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Amman

Amman, Jordan

Built over seven hills, Amman was the original city of Love, or so the ancient Greeks thought who called it ‘Philadelphia’. Several civilizations including the Ammonites, the Assyrians, the Persians, the Nabataeans, and the Romans (to name a few) have all also contributed to the city whose earliest settlement dates back to 6500BC.

Now home to more then 1.6 million inhabitants, and covering a total of nineteen hills and spreading, it’s also known as ‘the white city’ due to the gleaming white stone from which the city’s buildings are uniformly made.

There is no “city centre” as such and at first it can be a tricky city to get your head around. The various different districts of Amman are rather unimaginatively entitled “1 st circle”, “2nd circle”, “3rd circle”, etc., referring to the aforementioned hills of the city.

Despite it’s historical setting in a region thoroughly drenched in history, due to a series of massive earthquakes, Amman has been almost entirely rebuilt giving it a very “new” appearance, and leaving very little of historical interest to see and do.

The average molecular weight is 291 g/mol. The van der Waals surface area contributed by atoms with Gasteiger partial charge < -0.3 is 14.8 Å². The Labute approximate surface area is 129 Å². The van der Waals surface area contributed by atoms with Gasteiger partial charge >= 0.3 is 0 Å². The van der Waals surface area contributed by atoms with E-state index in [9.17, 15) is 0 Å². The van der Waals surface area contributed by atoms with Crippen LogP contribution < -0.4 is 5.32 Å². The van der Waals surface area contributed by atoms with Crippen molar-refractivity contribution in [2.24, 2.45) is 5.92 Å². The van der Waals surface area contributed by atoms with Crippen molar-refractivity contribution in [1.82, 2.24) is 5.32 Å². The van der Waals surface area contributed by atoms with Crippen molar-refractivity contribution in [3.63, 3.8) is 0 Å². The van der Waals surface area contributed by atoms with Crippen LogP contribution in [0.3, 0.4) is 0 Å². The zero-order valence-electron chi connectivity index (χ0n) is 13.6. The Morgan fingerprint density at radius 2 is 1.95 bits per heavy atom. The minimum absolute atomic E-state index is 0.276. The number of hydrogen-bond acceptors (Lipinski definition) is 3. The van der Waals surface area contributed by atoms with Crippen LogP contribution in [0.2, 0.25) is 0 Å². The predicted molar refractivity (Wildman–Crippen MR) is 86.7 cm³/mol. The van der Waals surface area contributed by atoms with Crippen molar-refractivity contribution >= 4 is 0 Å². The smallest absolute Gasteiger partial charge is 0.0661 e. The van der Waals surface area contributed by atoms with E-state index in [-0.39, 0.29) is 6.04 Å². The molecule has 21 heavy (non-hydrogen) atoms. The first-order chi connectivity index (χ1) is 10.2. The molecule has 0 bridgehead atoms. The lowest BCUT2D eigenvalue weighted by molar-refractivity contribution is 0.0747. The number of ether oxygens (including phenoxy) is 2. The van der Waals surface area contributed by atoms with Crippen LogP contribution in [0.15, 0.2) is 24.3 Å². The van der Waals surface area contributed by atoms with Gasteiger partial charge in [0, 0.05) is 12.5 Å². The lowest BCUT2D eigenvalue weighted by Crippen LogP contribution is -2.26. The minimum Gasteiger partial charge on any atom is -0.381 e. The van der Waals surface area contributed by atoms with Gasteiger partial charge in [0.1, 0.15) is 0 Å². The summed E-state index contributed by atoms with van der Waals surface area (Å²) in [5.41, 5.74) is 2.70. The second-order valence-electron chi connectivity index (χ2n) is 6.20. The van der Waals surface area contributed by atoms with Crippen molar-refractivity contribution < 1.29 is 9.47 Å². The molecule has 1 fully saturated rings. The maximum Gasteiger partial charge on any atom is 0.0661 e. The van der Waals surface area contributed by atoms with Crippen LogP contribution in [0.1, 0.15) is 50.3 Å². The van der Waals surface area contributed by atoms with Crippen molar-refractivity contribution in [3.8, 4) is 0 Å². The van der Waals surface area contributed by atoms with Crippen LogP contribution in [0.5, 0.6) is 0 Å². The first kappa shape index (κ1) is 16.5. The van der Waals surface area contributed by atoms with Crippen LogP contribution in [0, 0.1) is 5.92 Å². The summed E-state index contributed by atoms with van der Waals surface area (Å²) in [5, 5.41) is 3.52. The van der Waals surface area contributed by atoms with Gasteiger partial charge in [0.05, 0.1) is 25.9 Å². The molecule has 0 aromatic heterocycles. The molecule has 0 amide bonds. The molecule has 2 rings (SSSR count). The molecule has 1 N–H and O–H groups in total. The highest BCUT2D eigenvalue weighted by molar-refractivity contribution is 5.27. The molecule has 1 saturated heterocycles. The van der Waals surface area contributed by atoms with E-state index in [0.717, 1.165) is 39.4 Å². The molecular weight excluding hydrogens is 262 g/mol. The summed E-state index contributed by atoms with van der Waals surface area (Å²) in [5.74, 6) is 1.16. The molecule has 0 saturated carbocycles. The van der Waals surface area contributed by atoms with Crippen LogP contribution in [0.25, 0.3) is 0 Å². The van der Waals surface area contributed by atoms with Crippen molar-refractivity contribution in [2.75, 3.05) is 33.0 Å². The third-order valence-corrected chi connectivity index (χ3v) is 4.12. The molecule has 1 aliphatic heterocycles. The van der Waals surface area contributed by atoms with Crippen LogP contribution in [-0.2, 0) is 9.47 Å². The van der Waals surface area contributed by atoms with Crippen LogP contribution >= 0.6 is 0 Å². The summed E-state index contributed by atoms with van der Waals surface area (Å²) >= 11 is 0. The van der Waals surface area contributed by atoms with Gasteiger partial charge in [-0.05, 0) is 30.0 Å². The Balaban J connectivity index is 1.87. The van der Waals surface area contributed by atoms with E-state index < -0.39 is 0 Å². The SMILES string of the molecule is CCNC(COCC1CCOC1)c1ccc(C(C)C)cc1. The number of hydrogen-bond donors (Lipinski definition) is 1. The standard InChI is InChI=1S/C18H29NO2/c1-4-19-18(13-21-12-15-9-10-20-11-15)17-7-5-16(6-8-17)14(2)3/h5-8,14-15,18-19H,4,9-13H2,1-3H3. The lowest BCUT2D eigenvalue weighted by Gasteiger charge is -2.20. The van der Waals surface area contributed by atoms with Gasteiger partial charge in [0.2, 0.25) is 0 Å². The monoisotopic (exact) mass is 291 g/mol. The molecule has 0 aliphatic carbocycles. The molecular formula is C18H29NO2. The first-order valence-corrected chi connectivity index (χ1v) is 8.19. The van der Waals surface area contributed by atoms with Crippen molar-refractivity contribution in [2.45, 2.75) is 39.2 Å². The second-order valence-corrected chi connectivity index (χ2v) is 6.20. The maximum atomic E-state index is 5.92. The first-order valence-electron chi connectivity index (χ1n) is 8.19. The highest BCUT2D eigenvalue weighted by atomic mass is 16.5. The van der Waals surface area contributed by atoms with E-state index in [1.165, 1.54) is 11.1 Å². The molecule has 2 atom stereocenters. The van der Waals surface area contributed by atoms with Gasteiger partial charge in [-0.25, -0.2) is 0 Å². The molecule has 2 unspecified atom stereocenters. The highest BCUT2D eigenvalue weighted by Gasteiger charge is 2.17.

The city boasts a mediocre citadel, a couple of museums and quite a nice roman amphitheatre.

However, once you’ve seen the amphitheatres at Jerash, and Petra, not to mentioned the other impressive archaeological sites around the country, those in Amman just don’t seem to cut the mustard.

If there are two things Amman is good at though it’s food and shisha (the Arabian water pipe also known as a hookah, nargila, or hubbly bubbly). There are plenty of cafés serving up decent local cuisine and Arabian ambience. The “Shmeisani” district has an entire street of restaurants and shisha cafes and proves to be a comfortable place for a solitary traveller (man or woman) to kick back with a bit of munch, a water pipe, and a good book.

“Reem El Bawadi” is probably Amman’s largest restaurant, and while the food is not bad, this place could be a tourist attraction in itself. Hundreds of circular tables, Bedouin tents, elaborate water features, and a small man made pond and bridge to boot, all play host to hundreds of wealthy locals, and visiting Arab sheiks from the gulf. It’s a great spot for people watching and seeing how the locals “get down” in a wild frenzy of food, dips, and non-alcoholic beer.

Tariq El Kashef

Tariq El Kashef is the author and editor of www.alternativeegypt.com – The Online Egypt Travel Guide